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Monday, November 27, 2017

University of Waterloo expands research and education partnerships in Hong Kong

Feridun Hamdullahpur, president and vice-chancellor of the University of Waterloo, signed three agreements last week expanding the institution’s teaching and research partnerships with two universities in Hong Kong.

Two of the agreements are with the Hong Kong University of Science and Technology (HKUST) and include a strategic partnership agreement as well as a memorandum of understanding to increase collaboration.

Waterloo also signed an agreement with Hong Kong’s Lingnan University, where the two institutions have agreed to start an undergraduate exchange program.

Friday, November 24, 2017

Federal government to apologize for discrimination

A UWaterloo expert is available to speak to the media about the historic apology that the prime minister is expected to issue for the number of people fired from government jobs, pressured to quit jobs in public service or charged because of their sexual orientation. Justin Trudeau is anticipated to make the apology in the House of Commons on November 28.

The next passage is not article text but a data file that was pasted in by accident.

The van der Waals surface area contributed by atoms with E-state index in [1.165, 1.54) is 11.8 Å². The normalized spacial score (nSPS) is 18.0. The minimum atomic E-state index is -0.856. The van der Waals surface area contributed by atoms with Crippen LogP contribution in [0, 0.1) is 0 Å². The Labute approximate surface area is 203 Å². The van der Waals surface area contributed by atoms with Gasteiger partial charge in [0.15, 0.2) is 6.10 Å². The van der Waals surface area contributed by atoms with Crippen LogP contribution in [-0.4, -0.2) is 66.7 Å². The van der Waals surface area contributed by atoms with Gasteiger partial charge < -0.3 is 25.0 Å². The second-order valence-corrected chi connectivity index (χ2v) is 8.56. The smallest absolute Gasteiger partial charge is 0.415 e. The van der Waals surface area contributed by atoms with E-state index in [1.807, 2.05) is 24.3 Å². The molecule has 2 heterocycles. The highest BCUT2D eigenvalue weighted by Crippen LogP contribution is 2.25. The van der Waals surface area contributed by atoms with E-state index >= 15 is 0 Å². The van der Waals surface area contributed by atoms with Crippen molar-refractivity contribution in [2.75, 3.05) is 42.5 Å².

Corey Johnson — Applied Health Sciences

Thursday, November 23, 2017

Expert Advisory - National housing strategy

The following expert is available to speak about the content and implications of the recently announced National Housing Strategy.

Brian Doucet - Faculty of Environment

Brian Doucet is an associate professor at the University of Waterloo’s School of Planning. He researches gentrification, neighborhood change, urban inequalities and flagship developments. He also looks at grassroots movements and urban resistance in North America and Europe.

Tuesday, November 14, 2017

World leaders discuss implementation of climate change agreement

Experts from the University of Waterloo are available to speak about COP23, the United Nations climate change conference, where leaders from around the world are meeting to discuss ways to implement the Paris Agreement. The summit is taking place this week in Bonn.

Sarah Burch — Department of Geography and Environmental Management

Tuesday, November 14, 2017

New technology makes artificial intelligence more private and portable

Technology developed at the University of Waterloo is paving the way for artificial intelligence (AI) to break free of the internet and cloud computing.

New deep-learning AI software produced with that technology is compact enough to fit on mobile computer chips for use in everything from smartphones to industrial robots.

That would allow devices to operate independent of the internet while using AI that performs almost as well as tethered neural networks.

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